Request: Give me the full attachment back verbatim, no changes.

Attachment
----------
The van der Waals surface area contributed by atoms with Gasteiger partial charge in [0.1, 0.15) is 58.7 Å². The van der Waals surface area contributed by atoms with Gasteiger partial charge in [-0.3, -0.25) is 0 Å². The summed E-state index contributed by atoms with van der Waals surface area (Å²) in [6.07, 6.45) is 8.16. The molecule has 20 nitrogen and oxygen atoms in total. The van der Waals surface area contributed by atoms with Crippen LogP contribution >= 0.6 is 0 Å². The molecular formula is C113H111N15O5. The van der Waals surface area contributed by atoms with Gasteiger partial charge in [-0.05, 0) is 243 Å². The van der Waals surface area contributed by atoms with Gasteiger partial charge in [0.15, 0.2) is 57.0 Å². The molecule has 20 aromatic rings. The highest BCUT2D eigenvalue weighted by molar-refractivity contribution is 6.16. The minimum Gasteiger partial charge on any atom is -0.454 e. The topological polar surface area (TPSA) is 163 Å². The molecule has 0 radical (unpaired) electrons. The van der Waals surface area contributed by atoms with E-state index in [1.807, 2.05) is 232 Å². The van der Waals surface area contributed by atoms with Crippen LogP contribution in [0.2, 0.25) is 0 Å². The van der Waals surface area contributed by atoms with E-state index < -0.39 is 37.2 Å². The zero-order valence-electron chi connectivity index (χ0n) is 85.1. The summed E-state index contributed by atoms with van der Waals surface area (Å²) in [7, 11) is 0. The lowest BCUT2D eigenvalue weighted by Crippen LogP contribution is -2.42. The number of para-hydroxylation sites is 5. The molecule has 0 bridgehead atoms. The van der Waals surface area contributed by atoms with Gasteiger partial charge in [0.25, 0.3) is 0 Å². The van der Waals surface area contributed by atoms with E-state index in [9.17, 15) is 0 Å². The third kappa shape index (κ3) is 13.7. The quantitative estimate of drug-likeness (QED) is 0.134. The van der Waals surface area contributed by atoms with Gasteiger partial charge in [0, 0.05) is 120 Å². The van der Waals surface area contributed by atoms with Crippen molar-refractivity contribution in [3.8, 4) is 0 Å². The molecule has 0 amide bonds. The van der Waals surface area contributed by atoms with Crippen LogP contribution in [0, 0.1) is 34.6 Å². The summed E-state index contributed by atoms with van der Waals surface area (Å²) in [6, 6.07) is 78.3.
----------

The van der Waals surface area contributed by atoms with Gasteiger partial charge in [0.1, 0.15) is 58.7 Å². The van der Waals surface area contributed by atoms with Gasteiger partial charge in [-0.3, -0.25) is 0 Å². The summed E-state index contributed by atoms with van der Waals surface area (Å²) in [6.07, 6.45) is 8.16. The molecule has 20 nitrogen and oxygen atoms in total. The van der Waals surface area contributed by atoms with Crippen LogP contribution >= 0.6 is 0 Å². The molecular formula is C113H111N15O5. The van der Waals surface area contributed by atoms with Gasteiger partial charge in [-0.05, 0) is 243 Å². The van der Waals surface area contributed by atoms with Gasteiger partial charge in [0.15, 0.2) is 57.0 Å². The molecule has 20 aromatic rings. The highest BCUT2D eigenvalue weighted by molar-refractivity contribution is 6.16. The minimum Gasteiger partial charge on any atom is -0.454 e. The topological polar surface area (TPSA) is 163 Å². The molecule has 0 radical (unpaired) electrons. The van der Waals surface area contributed by atoms with E-state index in [1.807, 2.05) is 232 Å². The van der Waals surface area contributed by atoms with Crippen LogP contribution in [0.2, 0.25) is 0 Å². The van der Waals surface area contributed by atoms with E-state index < -0.39 is 37.2 Å². The zero-order valence-electron chi connectivity index (χ0n) is 85.1. The summed E-state index contributed by atoms with van der Waals surface area (Å²) in [7, 11) is 0. The lowest BCUT2D eigenvalue weighted by Crippen LogP contribution is -2.42. The number of para-hydroxylation sites is 5. The molecule has 0 bridgehead atoms. The van der Waals surface area contributed by atoms with Gasteiger partial charge in [0.25, 0.3) is 0 Å². The van der Waals surface area contributed by atoms with E-state index in [9.17, 15) is 0 Å². The third kappa shape index (κ3) is 13.7. The quantitative estimate of drug-likeness (QED) is 0.134. The van der Waals surface area contributed by atoms with Gasteiger partial charge in [0, 0.05) is 120 Å². The van der Waals surface area contributed by atoms with Crippen molar-refractivity contribution in [3.8, 4) is 0 Å². The molecule has 0 amide bonds. The van der Waals surface area contributed by atoms with Crippen LogP contribution in [0, 0.1) is 34.6 Å². The summed E-state index contributed by atoms with van der Waals surface area (Å²) in [6, 6.07) is 78.3.